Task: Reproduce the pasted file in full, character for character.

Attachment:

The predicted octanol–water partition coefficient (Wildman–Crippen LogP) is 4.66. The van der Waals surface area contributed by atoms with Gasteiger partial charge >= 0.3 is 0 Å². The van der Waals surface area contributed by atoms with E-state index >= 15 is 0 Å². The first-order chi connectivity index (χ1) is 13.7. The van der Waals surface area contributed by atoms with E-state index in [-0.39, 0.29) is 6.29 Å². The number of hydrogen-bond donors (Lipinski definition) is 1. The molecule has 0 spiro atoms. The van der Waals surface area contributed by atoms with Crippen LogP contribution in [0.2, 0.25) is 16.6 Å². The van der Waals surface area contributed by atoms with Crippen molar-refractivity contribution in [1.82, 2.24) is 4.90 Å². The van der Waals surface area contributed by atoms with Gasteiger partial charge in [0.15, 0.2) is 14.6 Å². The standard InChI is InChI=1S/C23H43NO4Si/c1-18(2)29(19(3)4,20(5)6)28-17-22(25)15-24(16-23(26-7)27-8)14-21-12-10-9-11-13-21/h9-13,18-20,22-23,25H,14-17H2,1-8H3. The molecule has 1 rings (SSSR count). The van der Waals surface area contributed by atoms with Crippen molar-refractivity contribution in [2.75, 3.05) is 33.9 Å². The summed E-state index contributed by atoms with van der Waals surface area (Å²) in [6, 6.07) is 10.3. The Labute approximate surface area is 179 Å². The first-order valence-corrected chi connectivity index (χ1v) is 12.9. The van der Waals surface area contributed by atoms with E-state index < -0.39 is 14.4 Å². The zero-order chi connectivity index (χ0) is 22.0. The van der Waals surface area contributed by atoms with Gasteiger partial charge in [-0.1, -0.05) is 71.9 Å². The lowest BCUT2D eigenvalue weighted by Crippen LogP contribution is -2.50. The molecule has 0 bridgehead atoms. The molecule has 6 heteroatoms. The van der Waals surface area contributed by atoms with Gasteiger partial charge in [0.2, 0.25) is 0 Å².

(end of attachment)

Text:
The predicted octanol–water partition coefficient (Wildman–Crippen LogP) is 4.66. The van der Waals surface area contributed by atoms with Gasteiger partial charge >= 0.3 is 0 Å². The van der Waals surface area contributed by atoms with E-state index >= 15 is 0 Å². The first-order chi connectivity index (χ1) is 13.7. The van der Waals surface area contributed by atoms with E-state index in [-0.39, 0.29) is 6.29 Å². The number of hydrogen-bond donors (Lipinski definition) is 1. The molecule has 0 spiro atoms. The van der Waals surface area contributed by atoms with Crippen LogP contribution in [0.2, 0.25) is 16.6 Å². The van der Waals surface area contributed by atoms with Crippen molar-refractivity contribution in [1.82, 2.24) is 4.90 Å². The van der Waals surface area contributed by atoms with Gasteiger partial charge in [0.15, 0.2) is 14.6 Å². The standard InChI is InChI=1S/C23H43NO4Si/c1-18(2)29(19(3)4,20(5)6)28-17-22(25)15-24(16-23(26-7)27-8)14-21-12-10-9-11-13-21/h9-13,18-20,22-23,25H,14-17H2,1-8H3. The molecule has 1 rings (SSSR count). The van der Waals surface area contributed by atoms with Crippen molar-refractivity contribution in [2.75, 3.05) is 33.9 Å². The summed E-state index contributed by atoms with van der Waals surface area (Å²) in [6, 6.07) is 10.3. The Labute approximate surface area is 179 Å². The first-order valence-corrected chi connectivity index (χ1v) is 12.9. The van der Waals surface area contributed by atoms with E-state index < -0.39 is 14.4 Å². The zero-order chi connectivity index (χ0) is 22.0. The van der Waals surface area contributed by atoms with Gasteiger partial charge in [-0.1, -0.05) is 71.9 Å². The lowest BCUT2D eigenvalue weighted by Crippen LogP contribution is -2.50. The molecule has 0 bridgehead atoms. The molecule has 6 heteroatoms. The van der Waals surface area contributed by atoms with Gasteiger partial charge in [0.2, 0.25) is 0 Å².